Formal Concept Analysis and Tag Recommendations in Collaborative Tagging Systems
R. Jäschke. Dissertationen zur Künstlichen Intelligenz Akademische Verlagsgesellschaft AKA, Heidelberg, Germany, (January 2011)
One of the most noticeable innovation that emerged with the advent of the Web 2.0 and the focal point of this thesis are collaborative tagging systems. They allow users to annotate arbitrary resources with freely chosen keywords, so called tags. The tags are used for navigation, finding resources, and serendipitous browsing and thus provide an immediate benefit for the user. By now, several systems for tagging photos, web links, publication references, videos, etc. have attracted millions of users which in turn annotated countless resources. Tagging gained so much popularity that it spread into other applications like web browsers, software packet managers, and even file systems. Therefore, the relevance of the methods presented in this thesis goes beyond the Web 2.0.
The conceptual structure underlying collaborative tagging systems is called folksonomy. It can be represented as a tripartite hypergraph with user, tag, and resource nodes. Each edge of the graph expresses the fact that a user annotated a resource with a tag. This social network constitutes a lightweight conceptual structure that is not formalized, but rather implicit and thus needs to be extracted with knowledge discovery methods. In this thesis a new data mining task – the mining of all frequent tri-concepts – is presented, together with an efficient algorithm for discovering such implicit shared conceptualizations. Our approach extends the data mining task of discovering all closed itemsets to three-dimensional data structures to allow for mining folksonomies. Extending the theory of triadic Formal Concept Analysis, we provide a formal definition of the problem, and present an efficient algorithm for its solution. We show the applicability of our approach on three large real-world examples and thereby perform a conceptual clustering of two collaborative tagging systems. Finally, we introduce neighborhoods of triadic concepts as basis for a lightweight visualization of tri-lattices.
The social bookmark and publication sharing system BibSonomy, which is currently among the three most popular systems of its kind, has been developed by our research group. Besides being a useful tool for many scientists, it provides interested researchers a basis for the evaluation and integration of their knowledge discovery methods. This thesis introduces BibSonomy as an exemplary collaborative tagging system and gives an overview of its architecture and some of its features. Furthermore, BibSonomy is used as foundation for evaluating and integrating some of the discussed approaches.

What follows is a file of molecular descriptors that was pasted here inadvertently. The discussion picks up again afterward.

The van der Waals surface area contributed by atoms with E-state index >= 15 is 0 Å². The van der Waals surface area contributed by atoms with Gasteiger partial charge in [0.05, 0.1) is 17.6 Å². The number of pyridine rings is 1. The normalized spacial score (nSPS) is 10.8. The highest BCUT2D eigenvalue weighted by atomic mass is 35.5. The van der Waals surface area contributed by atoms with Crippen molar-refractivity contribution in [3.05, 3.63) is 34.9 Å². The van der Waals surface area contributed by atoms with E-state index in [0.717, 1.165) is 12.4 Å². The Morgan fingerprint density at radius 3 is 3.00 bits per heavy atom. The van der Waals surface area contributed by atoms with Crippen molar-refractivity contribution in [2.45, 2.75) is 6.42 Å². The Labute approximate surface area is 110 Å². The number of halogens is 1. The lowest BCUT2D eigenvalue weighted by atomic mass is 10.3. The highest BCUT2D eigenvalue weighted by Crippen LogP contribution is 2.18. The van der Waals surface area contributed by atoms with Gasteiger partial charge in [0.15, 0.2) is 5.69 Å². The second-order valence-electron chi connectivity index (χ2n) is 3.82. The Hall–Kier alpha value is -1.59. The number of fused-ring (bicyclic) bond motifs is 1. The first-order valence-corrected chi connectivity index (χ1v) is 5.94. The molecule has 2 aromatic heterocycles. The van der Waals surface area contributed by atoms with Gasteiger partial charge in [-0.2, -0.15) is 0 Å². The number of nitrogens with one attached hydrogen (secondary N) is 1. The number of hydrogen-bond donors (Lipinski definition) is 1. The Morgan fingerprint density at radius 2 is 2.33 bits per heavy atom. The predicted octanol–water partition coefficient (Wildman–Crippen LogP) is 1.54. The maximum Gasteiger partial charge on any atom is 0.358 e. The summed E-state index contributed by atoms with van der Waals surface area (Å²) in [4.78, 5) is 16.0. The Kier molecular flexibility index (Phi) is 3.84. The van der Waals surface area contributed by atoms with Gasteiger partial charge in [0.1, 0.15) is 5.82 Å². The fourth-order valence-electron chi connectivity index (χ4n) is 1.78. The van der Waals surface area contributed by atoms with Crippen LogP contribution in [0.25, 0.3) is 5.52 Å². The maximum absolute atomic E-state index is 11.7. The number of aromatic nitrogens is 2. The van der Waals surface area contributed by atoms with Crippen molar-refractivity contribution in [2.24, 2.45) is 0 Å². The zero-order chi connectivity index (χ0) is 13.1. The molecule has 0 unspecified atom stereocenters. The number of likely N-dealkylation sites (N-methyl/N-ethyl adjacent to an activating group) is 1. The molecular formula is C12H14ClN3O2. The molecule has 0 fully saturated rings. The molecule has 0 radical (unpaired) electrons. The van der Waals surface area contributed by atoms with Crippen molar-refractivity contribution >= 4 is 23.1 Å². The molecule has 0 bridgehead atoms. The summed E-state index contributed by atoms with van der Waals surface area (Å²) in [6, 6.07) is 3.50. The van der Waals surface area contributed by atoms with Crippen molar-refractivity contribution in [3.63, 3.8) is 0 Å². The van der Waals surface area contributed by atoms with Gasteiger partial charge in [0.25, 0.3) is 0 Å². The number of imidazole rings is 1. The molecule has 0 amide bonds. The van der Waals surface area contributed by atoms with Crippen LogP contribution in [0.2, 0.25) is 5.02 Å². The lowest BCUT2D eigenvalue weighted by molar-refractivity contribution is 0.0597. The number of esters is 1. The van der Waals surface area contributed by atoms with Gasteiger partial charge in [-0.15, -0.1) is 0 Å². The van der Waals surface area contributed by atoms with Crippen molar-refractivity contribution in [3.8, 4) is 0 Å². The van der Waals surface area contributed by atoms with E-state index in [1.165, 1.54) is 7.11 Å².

Collaborative tagging systems usually include tag recommendation mechanisms easing the process of finding good tags for a resource, but also consolidating the tag vocabulary across users. In this thesis we evaluate and compare several recommendation algorithms on large-scale real-world datasets: an adaptation of user-based Collaborative Filtering, a graph-based recommender built on top of the FolkRank algorithm, and simple methods based on counting tag co-occurences. We show that both FolkRank and Collaborative Filtering provide better results than non-personalized baseline methods. Moreover, since methods based on counting tag co-occurrences are computationally cheap, and thus usually preferable for real time scenarios, we discuss simple approaches for improving the performance of such methods. We demonstrate how a simple recommender based on counting tags from users and resources can perform almost as good as the best recommender. Furthermore, we show how to integrate recommendation methods into a real tagging system, record and evaluate their performance by describing the tag recommendation framework we developed for BibSonomy. With the intention to develop, test, and evaluate recommendation algorithms and supporting cooperation with researchers, we designed the framework to be easily extensible, open for a variety of methods, and usable independent from BibSonomy. We also present an evaluation of the framework which demonstrates its power.
The folksonomy graph shows specific structural properties that explain its growth and the possibility of serendipitous exploration. Clicklogs of web search engines can be represented as a folksonomy in which queries are descriptions of clicked URLs. The resulting network structure, which we will term logsonomy is very similar to the one of folksonomies. In order to find out about its properties, we analyze the topological characteristics of the tripartite hypergraph of queries, users and bookmarks on a large folksonomy snapshot and on query logs of two large search engines. We find that all of the three datasets exhibit similar structural properties and thus conclude that the clicking behaviour of search engine users based on the displayed search results and the tagging behaviour of collaborative tagging users is driven by similar dynamics.
In this thesis we further transfer the folksonomy paradigm to the Social Semantic Desktop – a new model of computer desktop that uses Semantic Web technologies to better link information items. There we apply community support methods to the folksonomy found in the network of social semantic desktops. Thus, we connect knowledge discovery for folksonomies with semantic technologies.
Alltogether, the research in this thesis is centered around collaborative tagging systems and their underlying datastructure – folksonomies – and thereby paves the way for the further dissemination of this successful knowledge management paradigm.